GAP is operated by Civil Service Local (CS Local), the regional initiative of the Cabinet Office. The project’s aim is to provide advice and support to the most vulnerable members of society, and since March 2014 GAP have been visiting hospices in the North West. They act as a link between the patients and government departments including the Department for Work and Pensions, Inland Revenue, Land Registry and the Home Office.
Staffed by volunteers, GAP provides a friendly face-to-face advice service giving practical information and responses to enquiries. The project can be used by patients, their family members and their friends.
GAP began with two hospices, St Catherine’s in Preston and Trinity in Blackpool. Gemma Cooper is the lead for Trinity GAP, and she visits the hospice every four months. She said:
“I volunteered to be able to make a difference and give something back to the local community. I really enjoy the opportunity for face-to-face contact with our customers. It’s extremely challenging as I am frequently faced with situations that I would not come across in my day-to-day role. While this can be emotional, I am in the privileged position of being able to help people who don’t know where to turn, and to make a difference at a difficult time.”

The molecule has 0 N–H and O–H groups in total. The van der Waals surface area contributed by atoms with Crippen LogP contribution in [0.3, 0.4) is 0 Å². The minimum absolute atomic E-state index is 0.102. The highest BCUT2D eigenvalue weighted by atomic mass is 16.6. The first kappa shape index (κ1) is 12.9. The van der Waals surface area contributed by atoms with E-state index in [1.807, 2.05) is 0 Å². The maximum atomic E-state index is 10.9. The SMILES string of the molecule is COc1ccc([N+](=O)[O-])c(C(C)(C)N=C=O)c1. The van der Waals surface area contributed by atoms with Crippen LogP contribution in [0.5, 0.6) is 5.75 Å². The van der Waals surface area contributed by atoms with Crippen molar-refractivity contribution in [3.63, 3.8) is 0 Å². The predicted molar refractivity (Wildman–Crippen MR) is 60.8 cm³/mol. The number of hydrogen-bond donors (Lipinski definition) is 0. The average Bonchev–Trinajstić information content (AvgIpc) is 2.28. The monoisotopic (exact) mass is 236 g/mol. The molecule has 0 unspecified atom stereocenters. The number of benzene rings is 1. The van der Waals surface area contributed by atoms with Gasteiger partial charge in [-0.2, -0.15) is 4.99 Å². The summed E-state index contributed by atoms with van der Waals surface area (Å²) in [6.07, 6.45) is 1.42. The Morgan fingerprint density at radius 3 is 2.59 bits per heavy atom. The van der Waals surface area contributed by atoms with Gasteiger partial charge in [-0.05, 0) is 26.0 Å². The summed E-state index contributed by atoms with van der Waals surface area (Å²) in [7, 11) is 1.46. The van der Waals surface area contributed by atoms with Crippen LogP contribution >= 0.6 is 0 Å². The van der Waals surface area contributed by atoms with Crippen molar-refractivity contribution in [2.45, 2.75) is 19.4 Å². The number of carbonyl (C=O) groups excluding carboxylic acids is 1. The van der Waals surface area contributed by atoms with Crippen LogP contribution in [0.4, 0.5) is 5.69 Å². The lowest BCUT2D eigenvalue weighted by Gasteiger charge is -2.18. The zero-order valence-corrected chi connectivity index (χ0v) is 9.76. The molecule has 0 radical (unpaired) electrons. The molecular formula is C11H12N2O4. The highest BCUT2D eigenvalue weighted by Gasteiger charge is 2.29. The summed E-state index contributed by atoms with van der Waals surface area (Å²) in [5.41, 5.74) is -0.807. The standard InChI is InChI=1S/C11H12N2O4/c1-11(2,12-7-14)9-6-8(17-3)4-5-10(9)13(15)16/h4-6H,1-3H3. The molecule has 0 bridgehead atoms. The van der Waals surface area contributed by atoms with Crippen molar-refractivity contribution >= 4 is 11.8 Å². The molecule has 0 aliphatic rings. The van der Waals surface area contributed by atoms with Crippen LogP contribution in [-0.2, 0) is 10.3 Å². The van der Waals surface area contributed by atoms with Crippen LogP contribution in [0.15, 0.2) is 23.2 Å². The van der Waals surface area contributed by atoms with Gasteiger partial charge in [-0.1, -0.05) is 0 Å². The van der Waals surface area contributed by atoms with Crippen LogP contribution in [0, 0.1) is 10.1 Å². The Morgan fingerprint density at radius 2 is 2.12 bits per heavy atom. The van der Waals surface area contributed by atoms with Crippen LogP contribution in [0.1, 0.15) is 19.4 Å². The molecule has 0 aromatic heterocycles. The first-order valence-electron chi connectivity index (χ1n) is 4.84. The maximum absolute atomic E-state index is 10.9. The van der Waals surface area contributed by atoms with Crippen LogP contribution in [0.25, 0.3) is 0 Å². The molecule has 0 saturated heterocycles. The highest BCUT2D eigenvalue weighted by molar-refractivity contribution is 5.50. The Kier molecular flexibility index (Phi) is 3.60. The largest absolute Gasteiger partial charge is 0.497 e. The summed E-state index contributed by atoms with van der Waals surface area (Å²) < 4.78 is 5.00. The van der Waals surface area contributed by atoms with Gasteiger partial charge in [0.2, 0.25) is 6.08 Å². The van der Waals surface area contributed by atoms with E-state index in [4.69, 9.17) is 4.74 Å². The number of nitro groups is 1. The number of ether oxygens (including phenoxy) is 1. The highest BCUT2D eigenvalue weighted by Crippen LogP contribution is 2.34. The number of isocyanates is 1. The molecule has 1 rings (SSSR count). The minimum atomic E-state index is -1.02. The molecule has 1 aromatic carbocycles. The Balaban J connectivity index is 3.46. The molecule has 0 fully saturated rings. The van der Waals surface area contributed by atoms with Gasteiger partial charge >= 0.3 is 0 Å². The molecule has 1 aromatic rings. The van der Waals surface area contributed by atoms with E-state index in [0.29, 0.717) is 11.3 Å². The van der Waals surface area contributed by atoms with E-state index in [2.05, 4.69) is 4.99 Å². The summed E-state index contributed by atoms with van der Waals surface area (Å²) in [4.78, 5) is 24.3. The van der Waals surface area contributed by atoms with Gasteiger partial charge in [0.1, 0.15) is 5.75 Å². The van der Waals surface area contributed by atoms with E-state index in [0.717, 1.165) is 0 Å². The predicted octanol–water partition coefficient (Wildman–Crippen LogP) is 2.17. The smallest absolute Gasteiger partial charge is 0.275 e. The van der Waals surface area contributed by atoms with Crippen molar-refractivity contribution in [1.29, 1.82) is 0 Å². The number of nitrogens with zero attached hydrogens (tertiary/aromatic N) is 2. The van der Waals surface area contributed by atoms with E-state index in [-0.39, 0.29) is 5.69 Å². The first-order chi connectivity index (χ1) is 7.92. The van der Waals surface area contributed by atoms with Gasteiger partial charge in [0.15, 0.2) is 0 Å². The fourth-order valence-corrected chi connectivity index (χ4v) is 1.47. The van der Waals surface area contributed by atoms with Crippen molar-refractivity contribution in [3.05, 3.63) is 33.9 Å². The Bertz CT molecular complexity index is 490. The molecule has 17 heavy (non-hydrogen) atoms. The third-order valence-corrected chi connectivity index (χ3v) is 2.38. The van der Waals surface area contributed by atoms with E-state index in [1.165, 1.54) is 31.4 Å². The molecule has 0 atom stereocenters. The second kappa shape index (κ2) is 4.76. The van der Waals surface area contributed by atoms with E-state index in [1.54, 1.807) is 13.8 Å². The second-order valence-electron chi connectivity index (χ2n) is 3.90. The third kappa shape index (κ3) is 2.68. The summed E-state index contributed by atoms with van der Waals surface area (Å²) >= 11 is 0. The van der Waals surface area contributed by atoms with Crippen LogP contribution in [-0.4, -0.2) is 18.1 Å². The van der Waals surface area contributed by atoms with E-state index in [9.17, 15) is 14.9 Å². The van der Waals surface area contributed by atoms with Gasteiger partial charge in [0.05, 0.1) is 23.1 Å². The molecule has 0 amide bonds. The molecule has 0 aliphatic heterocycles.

Commenting on the benefits of GAP at Trinity, Sister Deborah Wood said:
“The patients that attend Day Therapy Unit are a mixture of ages and illnesses, but they do all have one thing in common. They are all coming to the end of what has often been a long difficult journey. These patients are starting to deteriorate, and at times become anxious and agitated, with low mood and fatigue. One of the main causes of our patient’s anxiety is often their lack of money.”
“Financial stress has a terrible effect on the patients and their families. Most of our patients are not aware of all the benefits that are available to them, and are often of the mind-set they haven’t got the energy to make that call.”
“Gemma and the team sit down with our patients and make this daunting process accessible. Often this process makes life so much easier for the patient and often money can be found that has not been claimed. This leaves our patients with a financial peace of mind, which also aids quality and dignity as they approach end of life.”
“The patients leave with positive views and faith in the Civil Service. I have to admire the way Gemma and the team work with our patients in what can be a difficult emotional environment. They show great respect and understanding, and the work they do here is hugely valued, the project is something we all feel very proud to be part of.”
“The work we do is valued and it can be enormously rewarding. The best measure of our success is the trust placed in the project’s volunteers by our partners: working in such a sensitive and emotional environment as a hospice is a great honour. I believe the work we do is actively changing the perception of civil servants.”
GAP have also recently added Woodlands Hospice in Liverpool to their roster.
For more information visit Civil Service Local